I didn't kiss up to my teachers! I was teacher's pet because I was so good academically. We lived in Hawaii for a while, and the school system there was really bad. One day we were all taking turns to read out loud, and we got to the word "gauge". The kid who was reading didn't know how to pronounce it and looked at the teacher, who said, "Huh, you pronounce it 'gog'." And I looked at her and said, "No, it's gauge!" I was in the third grade and telling an adult how to read!

Did you have a girlie crush on any of your teachers?
There was a student teacher at one school -- he taught PE -- and everybody had a crush on him. I went away to college, but when I came home to visit I used to go to a nightclub (with my parents!) and one night he was there. We ended up going out a couple of times. I'd fulfilled the childhood dream. I was so excited. But thinking about it, he was a bit of a disappointment, really.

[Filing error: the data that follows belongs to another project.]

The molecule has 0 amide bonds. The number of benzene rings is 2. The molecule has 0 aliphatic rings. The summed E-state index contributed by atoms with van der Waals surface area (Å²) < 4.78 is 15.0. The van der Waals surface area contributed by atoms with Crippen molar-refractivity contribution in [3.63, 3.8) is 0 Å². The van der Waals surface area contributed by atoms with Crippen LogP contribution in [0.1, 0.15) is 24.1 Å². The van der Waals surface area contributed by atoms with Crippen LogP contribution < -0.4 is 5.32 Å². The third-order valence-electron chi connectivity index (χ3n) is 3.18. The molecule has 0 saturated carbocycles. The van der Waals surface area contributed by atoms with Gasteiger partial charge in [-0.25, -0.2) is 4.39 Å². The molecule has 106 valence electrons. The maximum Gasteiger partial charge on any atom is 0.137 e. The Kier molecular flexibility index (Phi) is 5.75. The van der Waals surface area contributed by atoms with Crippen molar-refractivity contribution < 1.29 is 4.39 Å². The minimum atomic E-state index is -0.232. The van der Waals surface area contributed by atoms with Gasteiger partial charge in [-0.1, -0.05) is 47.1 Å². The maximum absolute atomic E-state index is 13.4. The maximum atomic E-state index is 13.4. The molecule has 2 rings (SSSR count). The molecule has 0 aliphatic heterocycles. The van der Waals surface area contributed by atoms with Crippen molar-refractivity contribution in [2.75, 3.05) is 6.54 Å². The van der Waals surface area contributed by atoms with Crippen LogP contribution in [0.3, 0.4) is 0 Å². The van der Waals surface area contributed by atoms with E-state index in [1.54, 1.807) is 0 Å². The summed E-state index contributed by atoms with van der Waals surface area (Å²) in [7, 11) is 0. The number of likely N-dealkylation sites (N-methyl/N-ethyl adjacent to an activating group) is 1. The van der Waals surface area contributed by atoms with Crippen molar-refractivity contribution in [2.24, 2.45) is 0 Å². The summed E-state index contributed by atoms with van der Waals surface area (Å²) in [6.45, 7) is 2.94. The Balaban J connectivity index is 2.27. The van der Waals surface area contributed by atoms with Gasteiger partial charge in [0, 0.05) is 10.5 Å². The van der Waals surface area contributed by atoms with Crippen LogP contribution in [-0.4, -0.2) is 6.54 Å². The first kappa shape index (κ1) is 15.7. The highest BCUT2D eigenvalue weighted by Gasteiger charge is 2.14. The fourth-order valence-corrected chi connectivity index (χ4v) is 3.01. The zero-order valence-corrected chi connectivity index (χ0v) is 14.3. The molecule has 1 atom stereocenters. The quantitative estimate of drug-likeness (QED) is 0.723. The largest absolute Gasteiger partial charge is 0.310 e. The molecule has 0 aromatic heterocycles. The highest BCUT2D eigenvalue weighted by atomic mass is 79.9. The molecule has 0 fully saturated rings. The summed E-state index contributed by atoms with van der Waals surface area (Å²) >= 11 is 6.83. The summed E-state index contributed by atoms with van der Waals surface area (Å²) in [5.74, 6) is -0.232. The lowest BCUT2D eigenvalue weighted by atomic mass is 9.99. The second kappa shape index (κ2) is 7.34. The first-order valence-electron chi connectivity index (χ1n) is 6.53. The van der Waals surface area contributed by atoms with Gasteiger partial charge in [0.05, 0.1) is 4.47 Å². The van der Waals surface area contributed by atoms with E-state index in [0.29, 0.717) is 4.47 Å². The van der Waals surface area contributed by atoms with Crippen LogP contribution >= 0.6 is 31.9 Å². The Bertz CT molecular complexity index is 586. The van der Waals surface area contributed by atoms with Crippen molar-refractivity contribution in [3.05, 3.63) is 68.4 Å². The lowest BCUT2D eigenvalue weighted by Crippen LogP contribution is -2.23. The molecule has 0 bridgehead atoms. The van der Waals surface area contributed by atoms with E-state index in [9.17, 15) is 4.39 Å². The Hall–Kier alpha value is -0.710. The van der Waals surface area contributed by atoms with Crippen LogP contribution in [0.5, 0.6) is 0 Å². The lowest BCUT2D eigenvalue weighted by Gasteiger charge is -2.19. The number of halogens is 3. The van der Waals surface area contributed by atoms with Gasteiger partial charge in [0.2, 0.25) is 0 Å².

Which acting role earned you your first hard cash?
I had a bit-part in Planes, Trains And Automobiles. We were shooting a scene on a bus and Steve Martin and John Candy were doing all these funny things, and I was just laughing away and enjoying it all. Nobody bothered to tell me that you can't laugh when they're shooting, because it ruins every take. So they re-shot it without me! That was kind of a bad start, but I did get a pay-check -- a couple of hundred dollars.

Before Voyager, you starred in Dark Skies -- the ill-fated X-Files-influenced show. Any regrets that it got canned so soon?
It was a great first serious role for me, although I once broke my toe on set, which was rather embarrassing. I played Juliet, very much an action character, and my first scene was to burst in, kick a gun out of a guy's hand and break his nose. I'd never done anything like this, so I practiced in my trailer before the shoot. I took off my boot, went to do a kick, but hit the couch and broke my toe. I limped off and swore the medics to secrecy.